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- Factors Influencing Egg Production
Eggs are one of the family’s standing ingredients, which can be used for stir-frying and desserts. Do you know the relevant information about egg production? Today I will show you the relevant information about egg production.
The world’s largest egg producer is China, followed by EU member states. In Europe, the countries with the highest egg production are Germany, Poland, the United Kingdom, France, and Spain. Each laying hen accounts for about 11% of the total laying hens.
Eggs are produced by laying hens. Laying hens are specialized chicken breeds and are selected for their high egg production rate, which is different from chicken breeds that raise meat.
Laying hen production cycle
The production cycle of laying hens requires a total of three stages of incubation, growth, and maturity.
Hatchery: The chicks are hatched in a special hatchery.
Growth (18 weeks): The chicks (little hens) are kept in a growing facility for 18 weeks.
Maturity (19 to 60-70 weeks of age): Once the target weight is reached, the hen will be transferred to the laying house and exposed to the daily growing diet through artificial light to stimulate egg production. Eggs need 23-27 hours to form and lay. The shorter the time, one egg will be laid for multiple days. The peak egg production period is 25-39 weeks of age. Then the laying drops until the end of laying. At approximately 72 weeks of age, the poultry leaves the laying system.
How are mature layers produced?
The living environment of the mature layer
There are three different living environments: cages, barns, and stocking grounds.
Traditional, unconcentrated cages (“battery cages”) were developed in the 1950s to achieve high-intensity egg production by maximizing egg production per unit area.
The welfare level of hens raised in conventional battery cages has declined. The EU banned their use in 2012 and introduced a new minimum welfare standard for caged hens. Many EU countries are now using the new “concentration cage” and two other common egg production systems. All egg production systems in the EU are strictly regulated in accordance with welfare standards.
In the barn system, the hens are kept in special barns and are also designed to meet basic needs. In a free-range system, the hens live in barns and can enter the outdoor area during the day. Organic systems are similar to stocking but meet other organic feeding standards, including providing organically produced feed.
Egg production of mature layer
Most hens lay their first eggs around 18 weeks of age and then lay eggs almost every day. In the first year, up to 250 eggs can be harvested from high-yielding, well-raised laying hens. Then, as the hen retires around the sixth or seventh year, the number of eggs will naturally decrease in each subsequent year.
A hen can only lay one egg a day, and some days will not lay eggs at all. The hen’s body begins to form eggs shortly after the next egg is laid, and it takes 26 hours for the egg to form completely. Therefore, hens lay eggs later and later every day. Because the hen’s reproductive system is very sensitive to light, the hen will eventually lay too late in a day to start forming new eggs. The hen will skip a day or more and then lay eggs again.
In addition, groups of hens will not all start laying eggs on the same day, nor will they continue laying eggs for the same time.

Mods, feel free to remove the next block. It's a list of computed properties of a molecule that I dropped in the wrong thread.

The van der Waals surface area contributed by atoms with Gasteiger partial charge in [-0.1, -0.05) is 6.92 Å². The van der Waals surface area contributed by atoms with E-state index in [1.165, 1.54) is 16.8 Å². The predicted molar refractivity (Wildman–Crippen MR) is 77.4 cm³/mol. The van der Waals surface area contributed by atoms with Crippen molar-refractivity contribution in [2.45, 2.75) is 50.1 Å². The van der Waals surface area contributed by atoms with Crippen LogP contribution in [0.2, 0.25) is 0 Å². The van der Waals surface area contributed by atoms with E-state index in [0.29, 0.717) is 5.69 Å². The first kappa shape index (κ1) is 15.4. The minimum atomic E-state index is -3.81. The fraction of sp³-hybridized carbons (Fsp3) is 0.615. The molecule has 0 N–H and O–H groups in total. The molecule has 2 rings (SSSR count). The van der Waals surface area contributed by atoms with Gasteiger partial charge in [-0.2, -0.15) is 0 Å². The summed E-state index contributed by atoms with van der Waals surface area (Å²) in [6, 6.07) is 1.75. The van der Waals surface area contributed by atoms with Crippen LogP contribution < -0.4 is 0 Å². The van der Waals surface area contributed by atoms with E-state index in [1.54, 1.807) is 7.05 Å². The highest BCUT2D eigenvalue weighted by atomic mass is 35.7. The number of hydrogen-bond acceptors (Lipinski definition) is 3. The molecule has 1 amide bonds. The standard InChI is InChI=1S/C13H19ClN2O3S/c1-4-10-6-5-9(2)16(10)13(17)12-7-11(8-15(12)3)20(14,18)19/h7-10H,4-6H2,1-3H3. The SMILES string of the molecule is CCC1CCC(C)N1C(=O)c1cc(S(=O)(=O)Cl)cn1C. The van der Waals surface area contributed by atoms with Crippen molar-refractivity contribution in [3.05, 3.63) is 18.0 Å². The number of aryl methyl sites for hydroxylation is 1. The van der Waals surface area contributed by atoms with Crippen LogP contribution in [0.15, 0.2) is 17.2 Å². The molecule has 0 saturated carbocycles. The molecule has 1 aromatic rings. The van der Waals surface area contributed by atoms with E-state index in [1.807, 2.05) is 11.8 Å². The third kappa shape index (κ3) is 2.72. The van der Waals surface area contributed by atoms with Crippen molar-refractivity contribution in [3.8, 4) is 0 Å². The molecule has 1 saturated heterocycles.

Factors affecting egg production
Light is an important factor affecting hens to lay eggs. There are the main environmental cues received by the hen, which in turn regulates the level of hormones that affect egg production. Both the duration of the light period and the light intensity are very important. Farmers provide artificial lighting in specially developed cycles to optimize production frequency and egg quality.
In other words, when there are more hours of light every day, they will begin to lay eggs. Normally, adult chicks should maintain 23 to 24 hours of light every day for the first few days to ensure that they can find food and water, especially water. After this period of time, the number of lighting hours per day should be reduced.
Chickens of any type and age need a complete, balanced diet. The feed processing plant combines the available raw materials to provide all the nutrients the chickens need. Some producers mix intact feed with cheaper temporary grains, but doing so will dilute the level of nutrition the chicken receives and may lead to nutritional deficiencies. Inadequate nutrition will adversely affect the growth and production levels of hens.
Specific feeds based on the type and age of the chickens raised are also important. For example, do not feed a “meat maker” type diet to growing young hens or laying hens because it cannot meet their nutritional needs. Similarly, do not feed a tiered diet to growing chickens. The diet of laying hens is high in calcium, which is necessary for eggshell production. However, this calcium level is harmful to non-laying chickens. Some hens have higher calcium requirements than others. It is always good to have an extra source of calcium.
3) Living space
In order to produce effectively, the laying hen must have enough space. The floor space required by the flock depends on the size of the chicken (related to the breed of chicken) and the type of housing used. It is recommended that each hen be at least 1.5 square feet, and the most commonly used space is 2 square feet per hen. Some larger varieties require larger quotas.
The hens sleep at night and keep them from leaving the floor. The use of habitat also helps to concentrate most of the fertilizer in one location to facilitate the cleaning of the poultry house.